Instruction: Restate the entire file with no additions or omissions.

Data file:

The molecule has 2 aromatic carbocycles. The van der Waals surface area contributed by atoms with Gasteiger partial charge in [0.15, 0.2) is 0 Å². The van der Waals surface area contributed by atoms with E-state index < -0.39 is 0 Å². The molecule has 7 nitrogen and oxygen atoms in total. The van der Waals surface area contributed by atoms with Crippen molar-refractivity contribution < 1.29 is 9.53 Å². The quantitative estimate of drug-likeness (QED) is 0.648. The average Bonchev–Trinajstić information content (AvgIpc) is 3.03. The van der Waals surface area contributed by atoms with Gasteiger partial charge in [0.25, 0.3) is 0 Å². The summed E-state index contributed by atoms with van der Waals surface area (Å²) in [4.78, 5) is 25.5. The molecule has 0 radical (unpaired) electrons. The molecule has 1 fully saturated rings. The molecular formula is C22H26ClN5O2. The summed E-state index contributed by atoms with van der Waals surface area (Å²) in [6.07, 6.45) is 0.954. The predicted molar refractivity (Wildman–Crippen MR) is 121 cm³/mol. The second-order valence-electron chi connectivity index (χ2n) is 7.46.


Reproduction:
The molecule has 2 aromatic carbocycles. The van der Waals surface area contributed by atoms with Gasteiger partial charge in [0.15, 0.2) is 0 Å². The van der Waals surface area contributed by atoms with E-state index < -0.39 is 0 Å². The molecule has 7 nitrogen and oxygen atoms in total. The van der Waals surface area contributed by atoms with Crippen molar-refractivity contribution < 1.29 is 9.53 Å². The quantitative estimate of drug-likeness (QED) is 0.648. The average Bonchev–Trinajstić information content (AvgIpc) is 3.03. The van der Waals surface area contributed by atoms with Gasteiger partial charge in [0.25, 0.3) is 0 Å². The summed E-state index contributed by atoms with van der Waals surface area (Å²) in [4.78, 5) is 25.5. The molecule has 0 radical (unpaired) electrons. The molecule has 1 fully saturated rings. The molecular formula is C22H26ClN5O2. The summed E-state index contributed by atoms with van der Waals surface area (Å²) in [6.07, 6.45) is 0.954. The predicted molar refractivity (Wildman–Crippen MR) is 121 cm³/mol. The second-order valence-electron chi connectivity index (χ2n) is 7.46.